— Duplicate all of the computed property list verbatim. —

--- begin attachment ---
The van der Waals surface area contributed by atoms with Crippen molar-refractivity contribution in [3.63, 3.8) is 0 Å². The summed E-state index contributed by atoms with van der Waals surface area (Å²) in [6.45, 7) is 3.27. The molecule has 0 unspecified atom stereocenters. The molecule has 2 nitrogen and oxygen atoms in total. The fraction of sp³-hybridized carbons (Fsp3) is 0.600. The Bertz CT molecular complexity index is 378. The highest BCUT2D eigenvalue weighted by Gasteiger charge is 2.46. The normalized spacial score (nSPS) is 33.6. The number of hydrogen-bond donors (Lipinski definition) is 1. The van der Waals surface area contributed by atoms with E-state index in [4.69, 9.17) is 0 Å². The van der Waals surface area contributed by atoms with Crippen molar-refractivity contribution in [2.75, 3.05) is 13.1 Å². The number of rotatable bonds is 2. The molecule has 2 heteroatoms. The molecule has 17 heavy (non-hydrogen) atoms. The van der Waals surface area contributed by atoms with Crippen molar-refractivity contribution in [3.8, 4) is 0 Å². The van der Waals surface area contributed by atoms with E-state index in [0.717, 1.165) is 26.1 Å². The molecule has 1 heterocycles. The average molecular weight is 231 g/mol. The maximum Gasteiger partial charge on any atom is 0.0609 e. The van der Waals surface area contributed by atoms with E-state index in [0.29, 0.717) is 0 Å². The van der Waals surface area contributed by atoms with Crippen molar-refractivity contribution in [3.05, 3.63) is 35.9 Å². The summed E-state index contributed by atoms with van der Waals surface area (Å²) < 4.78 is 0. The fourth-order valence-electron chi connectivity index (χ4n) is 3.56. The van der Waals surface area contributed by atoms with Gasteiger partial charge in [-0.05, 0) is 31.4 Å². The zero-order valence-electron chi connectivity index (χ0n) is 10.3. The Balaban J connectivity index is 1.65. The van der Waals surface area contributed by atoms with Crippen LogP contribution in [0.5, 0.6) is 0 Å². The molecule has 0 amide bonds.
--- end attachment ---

The van der Waals surface area contributed by atoms with Crippen molar-refractivity contribution in [3.63, 3.8) is 0 Å². The summed E-state index contributed by atoms with van der Waals surface area (Å²) in [6.45, 7) is 3.27. The molecule has 0 unspecified atom stereocenters. The molecule has 2 nitrogen and oxygen atoms in total. The fraction of sp³-hybridized carbons (Fsp3) is 0.600. The Bertz CT molecular complexity index is 378. The highest BCUT2D eigenvalue weighted by Gasteiger charge is 2.46. The normalized spacial score (nSPS) is 33.6. The number of hydrogen-bond donors (Lipinski definition) is 1. The van der Waals surface area contributed by atoms with E-state index in [4.69, 9.17) is 0 Å². The van der Waals surface area contributed by atoms with Crippen molar-refractivity contribution in [2.75, 3.05) is 13.1 Å². The number of rotatable bonds is 2. The molecule has 2 heteroatoms. The molecule has 17 heavy (non-hydrogen) atoms. The van der Waals surface area contributed by atoms with Crippen molar-refractivity contribution in [3.8, 4) is 0 Å². The van der Waals surface area contributed by atoms with E-state index in [0.717, 1.165) is 26.1 Å². The molecule has 1 heterocycles. The average molecular weight is 231 g/mol. The maximum Gasteiger partial charge on any atom is 0.0609 e. The van der Waals surface area contributed by atoms with E-state index in [0.29, 0.717) is 0 Å². The van der Waals surface area contributed by atoms with Crippen molar-refractivity contribution in [3.05, 3.63) is 35.9 Å². The summed E-state index contributed by atoms with van der Waals surface area (Å²) < 4.78 is 0. The fourth-order valence-electron chi connectivity index (χ4n) is 3.56. The van der Waals surface area contributed by atoms with Gasteiger partial charge in [-0.05, 0) is 31.4 Å². The zero-order valence-electron chi connectivity index (χ0n) is 10.3. The Balaban J connectivity index is 1.65. The van der Waals surface area contributed by atoms with Crippen LogP contribution in [0.5, 0.6) is 0 Å². The molecule has 0 amide bonds.